Tuesday, June 3, 2008

Doing the Church Hop (part 2)

It's my opinion and experience that most people change churches for reasons that hold no biblical water. I think having so many choices only serves to dilute commitment and circumvent healthy communication and reconciliation. In other words, if Sister Flapjaws offended me by something she said I'll just leave and find another church.

In my first post on this subject I suggested that one legitimate reason for changing churches is unchecked immorality in the congregation. Immoral behavior, as described by Paul in 1 Corinthians 5 not only silences a church's voice to the world, but creates something very un-Christlike in a body created to reflect His moral excellence. And Paul instructs the church to deal with it. Don't sweep it under the carpet or turn your head and pretend it isn't there. So if there is real (not simply suspected or rumored) immorality among the congregation and no one - including leadership - initiates steps to confront it, that church has ceased to function as a church.

A second reason would be a church enabling or accepting doctrinal heresy. Every church/denomination has a set of doctrines - a statement of faith - that says "Here's what we believe". A church's beliefs are it's foundation. We do according to what we believe. Beliefs precede purpose and vision.

Change is often good, especially if it enables a church to better accomplish her mission and purposes. Our church has changed radically over the past 17 years that I've been a part of it. How we "do church" looks very different, and as a result our congregation looks very different and has grown exponentially. Heck, we even changed our name, then built a new building and tore down the old. We've changed to reach our changing culture and community.

But what has not changed is our belief system. It's our anchor because it spells out who we believe God is and how He has entered our world and communicated with us. and to a large extent how we're to live. However, some churches change their beliefs. Perhaps a new pastor comes in who has a different take on some particular doctrine and begins teaching something very different. Maybe it's not a pastor but a church member who has been combing over the internet (!) and has found some kind of new revelation. Who knows. But churches are known to move from one belief to another.

The Bible gives plenty of warning to the church about guarding our beliefs. False teachers are to be noted and refused. Why? Because they divide. So what do you do if your church has changed something in its core beliefs? Well, if you think the change is wrong, you leave and find a church with beliefs that line up with what you believe to be true.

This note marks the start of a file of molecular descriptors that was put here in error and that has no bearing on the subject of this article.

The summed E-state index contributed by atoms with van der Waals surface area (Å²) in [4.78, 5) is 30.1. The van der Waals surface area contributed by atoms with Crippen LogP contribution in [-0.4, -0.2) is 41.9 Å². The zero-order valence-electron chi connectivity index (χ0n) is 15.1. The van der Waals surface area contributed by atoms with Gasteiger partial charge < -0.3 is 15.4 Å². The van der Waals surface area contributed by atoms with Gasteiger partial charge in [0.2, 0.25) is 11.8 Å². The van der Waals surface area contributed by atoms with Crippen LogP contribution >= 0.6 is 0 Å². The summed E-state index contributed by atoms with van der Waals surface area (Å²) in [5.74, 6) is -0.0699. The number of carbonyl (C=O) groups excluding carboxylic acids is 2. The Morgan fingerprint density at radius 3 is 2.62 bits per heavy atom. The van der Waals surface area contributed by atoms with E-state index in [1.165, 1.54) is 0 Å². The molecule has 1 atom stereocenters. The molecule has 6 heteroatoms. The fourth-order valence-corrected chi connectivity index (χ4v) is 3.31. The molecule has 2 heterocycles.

That means that before you ever join a church you should ask the right questions about its beliefs. Don't assume anything. Ask the leadership. Even churches within the same denomination can have variances. And if the church you're considering is "non-denominational/inter-denominational" that is even more important. Request their beliefs in writing. Once things are written down they're not as easily changed. Ours are found in our church's constitution. Every prospective member is given a copy and an explanation of what we believe.

And I also strongly believe that a church's doctrine is more important than its methods or worship style. In other words, choose a church on what it believes first. Then consider its other distinctives. I'm flabbergasted when people tell me they chose a church because it was "close to our home". Hello. In our culture most of us can travel beyond our own neighborhoods without problem.

But before you exit a church for any reason sit down with its leadership and be sure what you are concerned with is what actually is happening. Sometimes perceptions aren't accurate.

And one more thing (and this is a no-brainer). Know what you believe. Be able to articulate your beliefs. Yeah, you. Don't leave it up to the clergy to tell you what you believe. But that requires study and discipline in God's Word doesn't it?

Later I'll talk about other changes that might prompt you to consider staying or leaving.


Dirkey said...

We got married about a year ago and have since been going to my home church. Its about 30-40 minutes away and have found that is a real difficulty as far as getting involved in ministries as well as reaching the community we are in. There are kids we are ministering to on our street that we feel we can't invite to church cause its too far away. We're currently looking for something within 10-15 minutes away that is maybe a compromise between what my husband is used to (more traditional) and what I'm used to (contemporary). We don't hold anything against my current church, doctrinally they are amazing and I love the people.
We feel that God has placed us in the town we are in for a reason and we should invest in that town while we are there. So I do believe that there are times that you should choose a church that is "closer" to you.

Barb said...

I absolutely agree w/ Dirkey. We changed churches (but within the same denomination/theology) for that very reason. Our children weren't attending school w/ their church pals, it was a struggle to get them back for youth group, etc. We've been in our "closer" church for 15 years and yes, it's easier to worship, serve and invite others. Tho' I doubt this was exactly Rick's point, it is a factor for families.